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Chance in Evolution$
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Grant Ramsey and Charles H. Pence

Print publication date: 2016

Print ISBN-13: 9780226401744

Published to Chicago Scholarship Online: May 2017

DOI: 10.7208/chicago/9780226401911.001.0001

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Chance and Chances in Darwin’s Early Theorizing and in Darwinian Theory Today

Chance and Chances in Darwin’s Early Theorizing and in Darwinian Theory Today

(p.41) Chapter 2 Chance and Chances in Darwin’s Early Theorizing and in Darwinian Theory Today
Chance in Evolution

Jonathan Hodge

University of Chicago Press

Darwin’s theorising about adaptive changes in branching descents invoked the same old-fashioned concepts of chance (accident) and chances (probabilities) before and after he first formulated his theory of natural selection. He was a determinist and materialist and held the venerable ignorance view of chance in both bodily and mental processes. His theory of natural section did give new causal roles to chance and chances in the cooperation of inherited variation and natural selection. The causal concept of selection – as non-accidental, non-fortuitous differential reproduction of hereditary variants – links Darwin’s theorising to current controversies over selectionist and neutralist views. Focusing on this conceptual continuity can clarify also what is historically convincing and philosophically cogent in recent statisticalist and causalist takes on selection and fitness, and in persistent quests for a general, explanatory and non-tautologous principle of natural selection.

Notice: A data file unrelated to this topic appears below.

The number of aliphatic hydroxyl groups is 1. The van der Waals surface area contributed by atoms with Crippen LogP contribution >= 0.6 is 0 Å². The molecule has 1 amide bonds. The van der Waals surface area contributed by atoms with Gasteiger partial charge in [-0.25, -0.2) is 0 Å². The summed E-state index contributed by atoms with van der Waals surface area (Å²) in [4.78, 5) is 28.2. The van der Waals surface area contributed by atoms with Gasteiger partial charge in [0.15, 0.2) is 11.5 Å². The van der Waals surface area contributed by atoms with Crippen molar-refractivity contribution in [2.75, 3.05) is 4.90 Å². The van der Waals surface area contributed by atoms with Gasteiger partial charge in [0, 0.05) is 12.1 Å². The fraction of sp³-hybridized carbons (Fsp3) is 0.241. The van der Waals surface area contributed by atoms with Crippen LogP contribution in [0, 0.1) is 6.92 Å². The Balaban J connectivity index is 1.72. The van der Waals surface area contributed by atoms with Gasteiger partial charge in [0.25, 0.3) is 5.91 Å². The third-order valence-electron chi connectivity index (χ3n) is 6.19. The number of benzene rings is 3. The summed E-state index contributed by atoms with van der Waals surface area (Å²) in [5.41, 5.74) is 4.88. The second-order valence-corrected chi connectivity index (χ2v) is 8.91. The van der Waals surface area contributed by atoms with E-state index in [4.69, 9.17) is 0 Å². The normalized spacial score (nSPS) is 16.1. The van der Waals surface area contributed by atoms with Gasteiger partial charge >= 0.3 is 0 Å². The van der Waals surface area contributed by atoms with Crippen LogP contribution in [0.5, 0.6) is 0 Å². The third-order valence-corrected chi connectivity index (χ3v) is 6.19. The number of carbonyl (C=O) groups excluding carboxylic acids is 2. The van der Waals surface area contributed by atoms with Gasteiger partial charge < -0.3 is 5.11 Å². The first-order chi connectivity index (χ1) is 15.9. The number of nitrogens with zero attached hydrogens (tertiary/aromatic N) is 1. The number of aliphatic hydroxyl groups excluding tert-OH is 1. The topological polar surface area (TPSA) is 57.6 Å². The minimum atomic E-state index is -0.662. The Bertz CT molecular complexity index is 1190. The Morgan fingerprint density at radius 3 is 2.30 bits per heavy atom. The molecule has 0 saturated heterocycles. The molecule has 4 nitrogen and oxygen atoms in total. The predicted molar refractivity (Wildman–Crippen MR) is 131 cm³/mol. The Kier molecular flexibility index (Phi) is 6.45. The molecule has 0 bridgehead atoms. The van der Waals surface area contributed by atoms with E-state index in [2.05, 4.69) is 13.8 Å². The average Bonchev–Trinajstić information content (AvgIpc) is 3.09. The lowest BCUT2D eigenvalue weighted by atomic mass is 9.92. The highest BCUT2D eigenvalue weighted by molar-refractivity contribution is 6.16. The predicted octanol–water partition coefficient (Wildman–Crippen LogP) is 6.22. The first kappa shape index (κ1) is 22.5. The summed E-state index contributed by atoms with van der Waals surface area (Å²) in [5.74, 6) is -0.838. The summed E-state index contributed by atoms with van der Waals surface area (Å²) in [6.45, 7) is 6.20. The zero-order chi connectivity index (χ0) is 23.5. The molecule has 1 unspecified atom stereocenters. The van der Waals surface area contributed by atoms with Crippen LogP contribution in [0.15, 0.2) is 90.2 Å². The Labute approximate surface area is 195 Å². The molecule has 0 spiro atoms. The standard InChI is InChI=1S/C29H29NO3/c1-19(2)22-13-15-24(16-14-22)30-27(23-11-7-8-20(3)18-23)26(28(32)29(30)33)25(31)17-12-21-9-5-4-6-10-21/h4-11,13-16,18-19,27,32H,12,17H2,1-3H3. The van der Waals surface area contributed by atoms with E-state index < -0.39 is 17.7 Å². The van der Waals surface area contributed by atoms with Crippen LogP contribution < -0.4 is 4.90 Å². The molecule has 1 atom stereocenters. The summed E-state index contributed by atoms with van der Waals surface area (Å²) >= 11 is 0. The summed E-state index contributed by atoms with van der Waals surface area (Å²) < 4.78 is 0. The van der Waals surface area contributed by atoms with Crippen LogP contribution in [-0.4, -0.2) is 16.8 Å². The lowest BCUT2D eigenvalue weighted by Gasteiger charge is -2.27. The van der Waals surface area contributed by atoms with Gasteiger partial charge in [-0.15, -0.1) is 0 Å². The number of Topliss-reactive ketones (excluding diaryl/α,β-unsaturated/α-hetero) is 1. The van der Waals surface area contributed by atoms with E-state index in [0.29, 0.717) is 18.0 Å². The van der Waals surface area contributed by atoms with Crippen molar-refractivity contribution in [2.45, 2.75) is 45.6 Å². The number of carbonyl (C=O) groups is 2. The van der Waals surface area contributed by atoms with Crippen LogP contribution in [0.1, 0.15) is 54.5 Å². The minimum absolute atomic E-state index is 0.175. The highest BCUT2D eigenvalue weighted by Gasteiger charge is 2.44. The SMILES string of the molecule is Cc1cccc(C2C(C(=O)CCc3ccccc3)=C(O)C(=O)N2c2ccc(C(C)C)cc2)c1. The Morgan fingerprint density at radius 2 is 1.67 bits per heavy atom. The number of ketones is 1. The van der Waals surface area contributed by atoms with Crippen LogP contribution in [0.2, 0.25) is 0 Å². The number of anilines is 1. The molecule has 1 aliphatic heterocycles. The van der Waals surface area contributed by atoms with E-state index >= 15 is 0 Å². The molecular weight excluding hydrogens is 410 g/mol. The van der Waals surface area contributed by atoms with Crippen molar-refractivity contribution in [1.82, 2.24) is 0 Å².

Keywords:   chance, accident, probability, Charles Darwin, natural selection, genetic drift, fitness, force, statistics, causation

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